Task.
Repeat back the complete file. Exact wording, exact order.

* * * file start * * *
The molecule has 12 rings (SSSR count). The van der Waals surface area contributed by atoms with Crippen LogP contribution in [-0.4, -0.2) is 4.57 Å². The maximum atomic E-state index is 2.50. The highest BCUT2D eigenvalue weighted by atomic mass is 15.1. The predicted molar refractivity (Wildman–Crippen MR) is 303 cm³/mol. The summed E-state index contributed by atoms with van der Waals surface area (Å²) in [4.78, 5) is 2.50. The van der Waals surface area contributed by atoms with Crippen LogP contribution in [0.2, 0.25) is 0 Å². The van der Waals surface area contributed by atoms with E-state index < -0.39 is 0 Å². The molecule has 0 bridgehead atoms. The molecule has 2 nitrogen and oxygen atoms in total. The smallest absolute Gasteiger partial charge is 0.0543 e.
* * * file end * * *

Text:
The molecule has 12 rings (SSSR count). The van der Waals surface area contributed by atoms with Crippen LogP contribution in [-0.4, -0.2) is 4.57 Å². The maximum atomic E-state index is 2.50. The highest BCUT2D eigenvalue weighted by atomic mass is 15.1. The predicted molar refractivity (Wildman–Crippen MR) is 303 cm³/mol. The summed E-state index contributed by atoms with van der Waals surface area (Å²) in [4.78, 5) is 2.50. The van der Waals surface area contributed by atoms with Crippen LogP contribution in [0.2, 0.25) is 0 Å². The van der Waals surface area contributed by atoms with E-state index < -0.39 is 0 Å². The molecule has 0 bridgehead atoms. The molecule has 2 nitrogen and oxygen atoms in total. The smallest absolute Gasteiger partial charge is 0.0543 e.